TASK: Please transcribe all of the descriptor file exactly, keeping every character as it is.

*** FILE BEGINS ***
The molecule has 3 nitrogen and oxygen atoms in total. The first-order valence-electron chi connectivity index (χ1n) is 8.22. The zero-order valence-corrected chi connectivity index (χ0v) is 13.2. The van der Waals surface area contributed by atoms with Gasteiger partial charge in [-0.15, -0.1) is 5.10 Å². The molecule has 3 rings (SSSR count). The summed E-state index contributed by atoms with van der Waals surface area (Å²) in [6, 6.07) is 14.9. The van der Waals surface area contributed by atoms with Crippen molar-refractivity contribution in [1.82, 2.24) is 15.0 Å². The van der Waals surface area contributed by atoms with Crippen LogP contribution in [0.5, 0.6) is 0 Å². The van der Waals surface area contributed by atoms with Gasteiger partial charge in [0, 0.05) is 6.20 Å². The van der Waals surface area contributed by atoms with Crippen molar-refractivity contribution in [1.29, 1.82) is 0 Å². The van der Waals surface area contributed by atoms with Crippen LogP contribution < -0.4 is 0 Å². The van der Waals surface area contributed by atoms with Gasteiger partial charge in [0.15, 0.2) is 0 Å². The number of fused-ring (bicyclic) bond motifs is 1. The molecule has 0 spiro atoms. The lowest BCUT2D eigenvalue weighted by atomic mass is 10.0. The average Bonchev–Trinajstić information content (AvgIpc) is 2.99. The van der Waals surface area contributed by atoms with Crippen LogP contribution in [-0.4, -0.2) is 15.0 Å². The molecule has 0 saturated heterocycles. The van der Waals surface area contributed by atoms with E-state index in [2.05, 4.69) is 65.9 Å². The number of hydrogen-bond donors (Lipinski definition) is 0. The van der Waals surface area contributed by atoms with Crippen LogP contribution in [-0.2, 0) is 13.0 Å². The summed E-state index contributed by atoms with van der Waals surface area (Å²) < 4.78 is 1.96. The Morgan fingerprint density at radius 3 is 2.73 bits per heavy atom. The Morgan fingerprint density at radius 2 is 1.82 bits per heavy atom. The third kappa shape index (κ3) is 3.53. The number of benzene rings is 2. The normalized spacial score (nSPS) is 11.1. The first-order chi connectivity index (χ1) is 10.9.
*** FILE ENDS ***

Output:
The molecule has 3 nitrogen and oxygen atoms in total. The first-order valence-electron chi connectivity index (χ1n) is 8.22. The zero-order valence-corrected chi connectivity index (χ0v) is 13.2. The van der Waals surface area contributed by atoms with Gasteiger partial charge in [-0.15, -0.1) is 5.10 Å². The molecule has 3 rings (SSSR count). The summed E-state index contributed by atoms with van der Waals surface area (Å²) in [6, 6.07) is 14.9. The van der Waals surface area contributed by atoms with Crippen molar-refractivity contribution in [1.82, 2.24) is 15.0 Å². The van der Waals surface area contributed by atoms with Crippen LogP contribution in [0.5, 0.6) is 0 Å². The van der Waals surface area contributed by atoms with Gasteiger partial charge in [0, 0.05) is 6.20 Å². The van der Waals surface area contributed by atoms with Crippen molar-refractivity contribution in [1.29, 1.82) is 0 Å². The van der Waals surface area contributed by atoms with Crippen LogP contribution < -0.4 is 0 Å². The van der Waals surface area contributed by atoms with Gasteiger partial charge in [0.15, 0.2) is 0 Å². The number of fused-ring (bicyclic) bond motifs is 1. The molecule has 0 spiro atoms. The lowest BCUT2D eigenvalue weighted by atomic mass is 10.0. The average Bonchev–Trinajstić information content (AvgIpc) is 2.99. The van der Waals surface area contributed by atoms with Crippen LogP contribution in [-0.4, -0.2) is 15.0 Å². The molecule has 0 saturated heterocycles. The van der Waals surface area contributed by atoms with E-state index in [2.05, 4.69) is 65.9 Å². The number of hydrogen-bond donors (Lipinski definition) is 0. The van der Waals surface area contributed by atoms with Crippen LogP contribution in [-0.2, 0) is 13.0 Å². The summed E-state index contributed by atoms with van der Waals surface area (Å²) < 4.78 is 1.96. The Morgan fingerprint density at radius 3 is 2.73 bits per heavy atom. The Morgan fingerprint density at radius 2 is 1.82 bits per heavy atom. The third kappa shape index (κ3) is 3.53. The number of benzene rings is 2. The normalized spacial score (nSPS) is 11.1. The first-order chi connectivity index (χ1) is 10.9.